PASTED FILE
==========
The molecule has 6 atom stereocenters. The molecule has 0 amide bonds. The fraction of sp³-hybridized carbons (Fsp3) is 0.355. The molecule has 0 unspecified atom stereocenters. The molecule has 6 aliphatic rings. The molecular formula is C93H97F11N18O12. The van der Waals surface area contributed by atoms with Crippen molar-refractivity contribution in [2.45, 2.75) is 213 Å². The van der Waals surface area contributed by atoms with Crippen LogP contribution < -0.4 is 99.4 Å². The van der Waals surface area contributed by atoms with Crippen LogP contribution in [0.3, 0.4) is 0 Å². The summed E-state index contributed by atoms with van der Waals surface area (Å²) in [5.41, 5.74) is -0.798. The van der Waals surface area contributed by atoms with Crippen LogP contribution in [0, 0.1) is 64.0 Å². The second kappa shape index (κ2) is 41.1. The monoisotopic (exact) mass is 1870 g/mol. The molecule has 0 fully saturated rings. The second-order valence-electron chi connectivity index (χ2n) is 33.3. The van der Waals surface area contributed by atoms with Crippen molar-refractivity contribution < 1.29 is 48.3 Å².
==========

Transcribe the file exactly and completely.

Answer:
The molecule has 6 atom stereocenters. The molecule has 0 amide bonds. The fraction of sp³-hybridized carbons (Fsp3) is 0.355. The molecule has 0 unspecified atom stereocenters. The molecule has 6 aliphatic rings. The molecular formula is C93H97F11N18O12. The van der Waals surface area contributed by atoms with Crippen molar-refractivity contribution in [2.45, 2.75) is 213 Å². The van der Waals surface area contributed by atoms with Crippen LogP contribution < -0.4 is 99.4 Å². The van der Waals surface area contributed by atoms with Crippen LogP contribution in [0.3, 0.4) is 0 Å². The summed E-state index contributed by atoms with van der Waals surface area (Å²) in [5.41, 5.74) is -0.798. The van der Waals surface area contributed by atoms with Crippen LogP contribution in [0, 0.1) is 64.0 Å². The second kappa shape index (κ2) is 41.1. The monoisotopic (exact) mass is 1870 g/mol. The molecule has 0 fully saturated rings. The second-order valence-electron chi connectivity index (χ2n) is 33.3. The van der Waals surface area contributed by atoms with Crippen molar-refractivity contribution < 1.29 is 48.3 Å².